Although at first we had to spend extra time learning the principles and practices of CQI, the time requirements should not hamper University operations in the long run. Everyone will need to arrange their schedules to allow time for CQI training and activities in view of other commitments and priorities. Also, CQI calls for changes in the work styles of both managers and staff, and change takes time. In the long run, CQI activities will contribute to rather than hinder operations and CQI will become a means for saving time and enhancing operations.
What Is The Office of Planning and Institutional Assessment?
The Office of Planning and Institutional Assessment is the point of contact for those seeking information or wanting assistance in the practice of continuous quality improvement within their departments.
Faculty and staff may wish to contact Mike Dooris, the Executive Director of the Office of Planning and Institutional Assessment, when:
They want information about process improvements within the University.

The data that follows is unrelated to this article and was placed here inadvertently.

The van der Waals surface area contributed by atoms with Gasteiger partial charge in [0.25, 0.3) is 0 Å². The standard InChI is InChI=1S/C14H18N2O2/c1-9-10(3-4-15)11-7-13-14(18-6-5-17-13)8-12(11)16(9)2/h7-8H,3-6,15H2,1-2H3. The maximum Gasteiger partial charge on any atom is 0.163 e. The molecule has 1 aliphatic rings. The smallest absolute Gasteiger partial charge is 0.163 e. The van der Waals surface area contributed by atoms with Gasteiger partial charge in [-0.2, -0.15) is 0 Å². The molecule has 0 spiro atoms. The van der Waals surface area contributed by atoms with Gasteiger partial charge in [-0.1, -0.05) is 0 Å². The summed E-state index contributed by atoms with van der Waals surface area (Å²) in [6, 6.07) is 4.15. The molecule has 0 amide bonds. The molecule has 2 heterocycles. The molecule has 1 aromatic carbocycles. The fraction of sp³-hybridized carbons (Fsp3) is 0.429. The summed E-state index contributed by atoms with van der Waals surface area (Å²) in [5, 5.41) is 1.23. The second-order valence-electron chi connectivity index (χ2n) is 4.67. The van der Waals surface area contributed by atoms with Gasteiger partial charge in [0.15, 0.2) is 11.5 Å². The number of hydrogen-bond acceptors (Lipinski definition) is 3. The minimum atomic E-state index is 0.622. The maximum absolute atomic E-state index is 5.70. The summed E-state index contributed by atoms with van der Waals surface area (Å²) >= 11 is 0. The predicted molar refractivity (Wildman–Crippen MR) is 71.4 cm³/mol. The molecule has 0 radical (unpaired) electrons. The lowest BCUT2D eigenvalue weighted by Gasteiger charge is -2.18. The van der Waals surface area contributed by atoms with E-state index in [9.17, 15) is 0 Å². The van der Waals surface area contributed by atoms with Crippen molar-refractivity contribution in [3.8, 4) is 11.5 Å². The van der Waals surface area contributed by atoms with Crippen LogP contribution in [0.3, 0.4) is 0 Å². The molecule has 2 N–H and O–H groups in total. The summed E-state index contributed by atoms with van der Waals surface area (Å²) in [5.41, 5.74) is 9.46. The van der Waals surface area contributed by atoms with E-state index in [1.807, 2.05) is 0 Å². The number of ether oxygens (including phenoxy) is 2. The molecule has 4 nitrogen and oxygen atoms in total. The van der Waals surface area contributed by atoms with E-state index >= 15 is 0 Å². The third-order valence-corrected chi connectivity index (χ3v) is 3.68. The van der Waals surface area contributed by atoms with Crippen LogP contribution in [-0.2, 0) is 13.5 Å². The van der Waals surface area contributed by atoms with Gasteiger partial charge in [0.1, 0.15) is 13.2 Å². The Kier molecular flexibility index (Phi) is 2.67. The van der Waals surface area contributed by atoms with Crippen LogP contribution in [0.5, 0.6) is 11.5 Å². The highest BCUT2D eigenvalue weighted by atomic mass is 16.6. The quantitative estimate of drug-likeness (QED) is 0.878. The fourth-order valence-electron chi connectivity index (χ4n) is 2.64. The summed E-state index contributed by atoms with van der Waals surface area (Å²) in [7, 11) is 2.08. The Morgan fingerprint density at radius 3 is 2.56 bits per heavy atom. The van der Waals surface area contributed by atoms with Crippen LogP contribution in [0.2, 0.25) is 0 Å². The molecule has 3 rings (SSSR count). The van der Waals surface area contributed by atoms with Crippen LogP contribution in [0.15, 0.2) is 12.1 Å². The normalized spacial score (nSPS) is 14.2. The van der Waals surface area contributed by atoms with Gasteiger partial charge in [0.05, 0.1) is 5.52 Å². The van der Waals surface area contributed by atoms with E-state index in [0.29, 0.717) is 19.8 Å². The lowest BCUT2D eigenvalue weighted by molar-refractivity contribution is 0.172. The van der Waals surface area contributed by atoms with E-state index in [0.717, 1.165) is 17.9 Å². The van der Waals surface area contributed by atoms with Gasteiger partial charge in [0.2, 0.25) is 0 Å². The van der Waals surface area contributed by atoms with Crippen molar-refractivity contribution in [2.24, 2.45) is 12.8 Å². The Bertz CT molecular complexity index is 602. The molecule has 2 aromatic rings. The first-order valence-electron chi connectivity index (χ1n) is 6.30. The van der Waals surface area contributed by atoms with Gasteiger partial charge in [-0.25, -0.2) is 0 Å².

They would like assistance in clarifying or defining a critical process.
They want to start a CQI team.
They need information about education and team training.
They want to discuss possible team facilitators.
To learn more contact the staff of the Office of Planning and Institutional Assessment.
How Can I Become Involved In CQI? Can I Start A Team?
If you are interested in CQI, we suggest that you do the following: Watch for, and be sure your department is taking advantage of, CQI training programs. These are listed on our Web site and Quality Endeavors newsletters.
Find out whether your department is forming a CQI team. This will normally be the responsibility of management. Ask if they have made plans or timetables for quality improvement teams. Talk with your supervisor about the advisability of starting a team.
CQI teams need:
support from a sponsor
a trained leader and facilitator
a good project to learn on–one that is not too complex and that is self-contained.
U.Ed. OPR 94-12 PS276RS